Total units bought per batch of sales: 10(Assuming $1.25/week payment): 16 Micro-Enterprise Revenue Average size of a village: 1500 people Average size of

Average size of a village: 1500 peopleRevenue Total units bought per batch of sales: 10 Average size of customer base: 300 people

Average size of customer base: 300 peoplebatch of sales: 10 Average size of a village: 1500 people Price charged per lamp: $8

Price charged per lamp: $81500 people Average size of customer base: 300 people Profit per light: $0.75 Profit per batch:

Profit per light: $0.75size of customer base: 300 people Price charged per lamp: $8 Profit per batch: $7.50 Miscellaneous

Profit per batch: $7.50people Price charged per lamp: $8 Profit per light: $0.75 Miscellaneous Costs to LUTW from One

Miscellaneous Costs to LUTW from One Light Technician

Stipend for participating in light buy back program: $15 per light (after 5 years of use)$7.50 Miscellaneous Costs to LUTW from One Light Technician Total cost per year to LUTW: 20

Total cost per year to LUTW: 20 lights x $15 per light = $300light buy back program: $15 per light (after 5 years of use) Stipend for batteries-for-books program:

Stipend for batteries-for-books program: $2 per batterycost per year to LUTW: 20 lights x $15 per light = $300 Total cost per

Total cost per year to LUTW: 200 x $2 = $400$300 Stipend for batteries-for-books program: $2 per battery Total = $400 per year (first 5 years)

Total = $400 per year (first 5 years)$2 per battery Total cost per year to LUTW: 200 x $2 = $400 Total =

Total = $700 per year (after 5 years and the used lights come back to us)LUTW: 200 x $2 = $400 Total = $400 per year (first 5 years) Sources: 1

Sources:

1. Indian Department for Industrial Promotion. http://dipp.nic.in/. 8 March 2003

2. Personal Interviews. Achal Garg

3. Personal Interviews. Akhil Gupta

4. Press and Information, Embassy of India. Embassy of India, Washington D.C. www.indianembassy.org. 9 March 2003

6. Bibliography

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Section 3: Local User Demographics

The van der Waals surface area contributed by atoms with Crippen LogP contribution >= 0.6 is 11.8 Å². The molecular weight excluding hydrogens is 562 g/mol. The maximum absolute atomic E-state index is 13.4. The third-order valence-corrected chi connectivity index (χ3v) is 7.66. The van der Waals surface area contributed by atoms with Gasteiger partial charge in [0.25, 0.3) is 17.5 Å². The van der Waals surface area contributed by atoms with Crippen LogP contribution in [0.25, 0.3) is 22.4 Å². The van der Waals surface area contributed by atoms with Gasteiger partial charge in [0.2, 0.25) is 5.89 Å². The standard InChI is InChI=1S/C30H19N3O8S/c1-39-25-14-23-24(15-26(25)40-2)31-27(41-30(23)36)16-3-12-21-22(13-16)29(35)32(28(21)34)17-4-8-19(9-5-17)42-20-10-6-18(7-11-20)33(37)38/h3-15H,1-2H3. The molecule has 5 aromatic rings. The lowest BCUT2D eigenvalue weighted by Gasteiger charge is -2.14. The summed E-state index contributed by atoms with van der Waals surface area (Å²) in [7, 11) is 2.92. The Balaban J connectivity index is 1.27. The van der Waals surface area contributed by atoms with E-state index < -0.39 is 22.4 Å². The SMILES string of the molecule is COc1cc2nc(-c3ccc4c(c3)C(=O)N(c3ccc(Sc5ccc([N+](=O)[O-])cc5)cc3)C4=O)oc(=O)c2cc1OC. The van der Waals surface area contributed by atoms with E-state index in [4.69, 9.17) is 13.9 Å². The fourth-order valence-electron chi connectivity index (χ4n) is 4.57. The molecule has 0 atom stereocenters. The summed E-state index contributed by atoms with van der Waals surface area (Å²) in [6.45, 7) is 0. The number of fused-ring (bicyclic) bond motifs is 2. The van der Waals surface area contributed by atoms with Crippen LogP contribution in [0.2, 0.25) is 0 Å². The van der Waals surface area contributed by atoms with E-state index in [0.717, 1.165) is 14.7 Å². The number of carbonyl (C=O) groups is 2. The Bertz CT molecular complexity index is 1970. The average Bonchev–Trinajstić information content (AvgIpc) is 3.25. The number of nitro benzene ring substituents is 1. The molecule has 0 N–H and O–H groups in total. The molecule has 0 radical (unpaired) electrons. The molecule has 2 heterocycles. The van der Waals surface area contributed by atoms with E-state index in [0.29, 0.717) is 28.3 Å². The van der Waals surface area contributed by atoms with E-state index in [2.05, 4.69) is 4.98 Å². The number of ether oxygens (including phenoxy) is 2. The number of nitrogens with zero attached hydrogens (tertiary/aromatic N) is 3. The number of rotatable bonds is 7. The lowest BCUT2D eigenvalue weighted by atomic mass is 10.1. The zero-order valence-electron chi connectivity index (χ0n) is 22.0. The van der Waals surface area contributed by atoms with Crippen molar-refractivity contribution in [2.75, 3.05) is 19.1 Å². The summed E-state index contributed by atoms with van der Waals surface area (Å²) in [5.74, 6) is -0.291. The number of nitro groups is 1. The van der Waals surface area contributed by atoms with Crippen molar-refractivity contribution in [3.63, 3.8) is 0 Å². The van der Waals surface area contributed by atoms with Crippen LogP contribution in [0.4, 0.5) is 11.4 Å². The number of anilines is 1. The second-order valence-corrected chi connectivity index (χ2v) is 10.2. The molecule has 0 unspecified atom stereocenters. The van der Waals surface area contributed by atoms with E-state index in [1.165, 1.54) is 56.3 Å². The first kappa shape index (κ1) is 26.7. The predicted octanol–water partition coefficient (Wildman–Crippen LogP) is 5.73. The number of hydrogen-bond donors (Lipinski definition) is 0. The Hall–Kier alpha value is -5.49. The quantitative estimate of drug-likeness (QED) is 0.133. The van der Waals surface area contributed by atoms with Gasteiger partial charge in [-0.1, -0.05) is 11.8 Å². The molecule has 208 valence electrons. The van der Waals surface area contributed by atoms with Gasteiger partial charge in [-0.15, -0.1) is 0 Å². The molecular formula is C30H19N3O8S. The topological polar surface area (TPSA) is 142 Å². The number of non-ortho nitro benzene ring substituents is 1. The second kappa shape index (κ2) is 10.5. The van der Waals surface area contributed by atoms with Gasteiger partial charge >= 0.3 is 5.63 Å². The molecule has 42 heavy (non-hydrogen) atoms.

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Dasgupta, Sourav and Sudeshna Dasgupta. "Bengal Web." http://www.bengalweb.com/intro/wbengeo3.html. 9 March 2003http://cuts.org/cart-power- er-dev-abu.htm. 7 March 2003 Embassy of India, Washington D.C.

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The World Bank Group. "Poverty Net." http://poverty.worldbank.org/library/view/10203. 7 March 2003UK. http://www.vetwork.org.uk/ilsel.htm. 7 March 2003 Section 4: Business Context Indian Department for Industrial

Section 4: Business Context

Indian Department for Industrial Promotion. http://dipp.nic.in/. 8 March 20037 March 2003 Section 4: Business Context Personal Interviews. Achal Garg Personal Interviews. Akhil

Personal Interviews. Achal Gargfor Industrial Promotion. http://dipp.nic.in/. 8 March 2003 Personal Interviews. Akhil Gupta Press and Information,

Personal Interviews. Akhil Gupta8 March 2003 Personal Interviews. Achal Garg Press and Information, Embassy of India. Embassy of India,

Press and Information, Embassy of India. Embassy of India, Washington D.C . www.indianembassy.org. 9 March 2003 Embassy of India, Washington D.C. www.indianembassy.org. 9 March 2003

Section 5: Business Model

Indian Department for Industrial Promotion. http://dipp.nic.in/. 8 March 2003Section 5: Business Model Personal Interviews. Achal Garg Personal Interviews. Akhil Gupta Press and Information, Embassy

Personal Interviews. Achal Gargfor Industrial Promotion. http://dipp.nic.in/. 8 March 2003 Personal Interviews. Akhil Gupta Press and Information,

Personal Interviews. Akhil Gupta8 March 2003 Personal Interviews. Achal Garg Press and Information, Embassy of India. Embassy of India,

Press and Information, Embassy of India. Embassy of India, Washington D.C . www.indianembassy.org. 9 March 2003 Embassy of India, Washington D.C. www.indianembassy.org. 9 March 2003

of India. Embassy of India, Washington D.C . www.indianembassy.org. 9 March 2003 Briefing Book Table of